Flowers of columbine and false Solomon’s seal, and foliage of mayapple, white snakeroot, several different shade asters, among others grace a shady perennial border.
Mid-spring is my favorite time in my garden. The shade gardens in both the front and backyards burst into bloom, and although they’re not as colorful as the summer prairie gardens, they have their own quiet charm. As you can see, I like to plant many different species close together (it helps fool the rabbits and deer). In spite of the extremely dry spring we’re having, I have not watered these gardens.
In addition to admiring your handiwork, here’s what you could be doing in the garden this week:
— the soil is very dry, so water new plantings: Water the plot thoroughly before planting, and give all newly installed plants a good soaking as soon as you put them in the ground to settle them in and eliminate air pockets in the soil. Any week in which we receive less than an inch of rain (like this week and last week), water all woody plants installed this spring or last season. Perennials planted last spring should be well-established, but those planted last fall and this spring need supplemental watering during dry spells. How do you know when we’ve received an inch of rain? I use a highly sophisticated rain gauge–an old yogurt container placed on the ground among the plants.
— harvest early greens such as lettuce, spinach, arugula, mustard greens, and mesclun mix, plus peas and radishes.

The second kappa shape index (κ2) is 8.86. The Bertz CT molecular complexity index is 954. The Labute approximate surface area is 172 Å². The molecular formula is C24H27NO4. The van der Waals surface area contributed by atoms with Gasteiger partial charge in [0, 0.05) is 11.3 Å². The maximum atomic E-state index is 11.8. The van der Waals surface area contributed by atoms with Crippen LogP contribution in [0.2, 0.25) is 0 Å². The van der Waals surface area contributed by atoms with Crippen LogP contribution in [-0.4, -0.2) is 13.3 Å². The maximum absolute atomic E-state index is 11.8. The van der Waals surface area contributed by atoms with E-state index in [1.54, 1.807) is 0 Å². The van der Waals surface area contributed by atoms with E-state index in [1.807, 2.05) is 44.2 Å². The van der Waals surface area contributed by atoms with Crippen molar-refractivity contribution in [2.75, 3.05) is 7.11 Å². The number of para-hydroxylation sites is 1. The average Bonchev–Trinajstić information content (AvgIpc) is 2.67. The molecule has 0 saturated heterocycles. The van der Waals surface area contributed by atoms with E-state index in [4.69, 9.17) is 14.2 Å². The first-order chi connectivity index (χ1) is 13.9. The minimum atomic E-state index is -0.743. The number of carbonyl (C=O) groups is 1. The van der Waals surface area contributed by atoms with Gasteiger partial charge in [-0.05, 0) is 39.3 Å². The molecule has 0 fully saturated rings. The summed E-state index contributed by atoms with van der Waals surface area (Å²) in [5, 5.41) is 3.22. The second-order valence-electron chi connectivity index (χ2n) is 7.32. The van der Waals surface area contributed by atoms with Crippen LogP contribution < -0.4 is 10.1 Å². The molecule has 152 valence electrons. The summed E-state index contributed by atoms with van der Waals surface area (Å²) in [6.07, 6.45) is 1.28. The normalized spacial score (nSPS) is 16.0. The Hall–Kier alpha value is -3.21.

— If you started warm-season crops indoors, set them out in the garden now. It’s finally time to set out your tomatoes, peppers, squash, and eggplant.
— now that almost all perennials have emerged, move and divide plants as necessary. This is the best time to divide perennials: root systems are small and easy to handle, and plants recover fastest this time of year. But be sure to water the plot before doing any planting. The soil is very dry.
— it’s not too late to extend a garden bed or start a new one, and it’s always a great idea to eliminate some lawn: spread a 3-4 inch layer of cedar or hemlock bark mulch over the area now to kill the grass. Then plant right through the dying grass and mulch.
— follow a sustainable lawn care regimen: wait until Memorial Day to fertilize. If you reseed bare areas, be sure to water often. Better still, if you have a place where grass won’t grow, plant something that will, like shade-loving native perennials. Lawns do not need water now (or ever), but if you do water, do it less frequently and more deeply to encourage deep root growth.
Enjoy your garden this weekend!
Virginia waterleaf, an excellent groundcover or flowering perennial for dry shade, opens its first flower; Solomon’s seal is in the background.